Prominent tycoon folds multimillion pound property business
14 June 2011
After declaring real estate an unattractive ‘avenue' to pursue at the moment, the former right-hand man of the Tchenguiz brothers has shut down his corporate finance and property advisory firm, Three Delta.
Paul Taylor told his staff on Tuesday morning that they would soon be made redundant as the business wound down. The staff will be paid in full.
Mr Taylor confirmed the surprise move to Estates Gazette: "The decision was voluntary and was not made under adverse circumstance - there is no debt or anything else that forced the decision."
He continued: "There are better avenues than real estate to pursue at the moment that are a lot more viable."
Just before its closure, Three Delta was not operating as a property management company, and only ran an asset finance business.
It is likely that employees were extremely shocked by the shut down, as the company had taken steps to raise funds for an opportunistic property fund and a core property fund.
In pursuing the core property fund, Three Delta had hired a firm from Invista Real Estate to support the venture.
Property Week reported that a source close to the company said that the market for highly leveraged, structured finance and opco-propco deals had dried up, and that Taylor would pursue other businesses.
Paul Taylor's notoriety within the property sector was first shown when, in 2000, he became a key lieutenant to Robert and Vincent Tchenguiz, having left his position at Natwest's structured finance business to become chief executive of Rotch, the Tchenguiz' private business.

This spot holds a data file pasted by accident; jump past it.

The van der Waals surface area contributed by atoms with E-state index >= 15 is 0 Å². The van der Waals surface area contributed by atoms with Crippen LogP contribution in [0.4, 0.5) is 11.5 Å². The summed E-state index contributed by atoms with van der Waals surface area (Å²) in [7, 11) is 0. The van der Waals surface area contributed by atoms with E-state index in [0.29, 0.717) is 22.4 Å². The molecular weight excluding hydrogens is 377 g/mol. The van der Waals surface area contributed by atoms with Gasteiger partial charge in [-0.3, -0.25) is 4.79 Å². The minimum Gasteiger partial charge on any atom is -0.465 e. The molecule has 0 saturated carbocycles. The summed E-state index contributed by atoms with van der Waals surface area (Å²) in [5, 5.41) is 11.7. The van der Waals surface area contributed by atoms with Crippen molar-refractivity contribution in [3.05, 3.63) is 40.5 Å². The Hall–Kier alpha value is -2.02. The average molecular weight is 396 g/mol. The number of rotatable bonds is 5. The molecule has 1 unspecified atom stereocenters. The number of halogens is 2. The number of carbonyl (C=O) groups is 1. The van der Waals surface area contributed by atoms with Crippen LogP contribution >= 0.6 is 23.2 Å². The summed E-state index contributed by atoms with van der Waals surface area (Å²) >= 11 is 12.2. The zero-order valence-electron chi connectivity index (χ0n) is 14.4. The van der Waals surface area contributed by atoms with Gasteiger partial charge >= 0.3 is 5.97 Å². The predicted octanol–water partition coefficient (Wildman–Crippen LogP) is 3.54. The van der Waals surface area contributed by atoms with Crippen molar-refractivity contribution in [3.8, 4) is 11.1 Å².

His name was once again in the spotlight when, after leaving the Tchenguiz brothers' company in 2006 to establish Three Delta, his firm was the adviser to multiple highly leveraged deals undertaken by the Qatar Investment Authority (QIA), including the £1.4bn purchase of Four Seasons, a portfolio of care homes which were mostly occupied by Southern Cross.
Most of three Delta's issues are thought to have arisen following the failure of the company's £10.6 billion buyout of Sainsbury's on behalf of QIA.
The QIA withdrew from Three Delta in June 2008 and whilst Taylor clearly attempted to reposition the company, his future business efforts shall be focused elsewhere.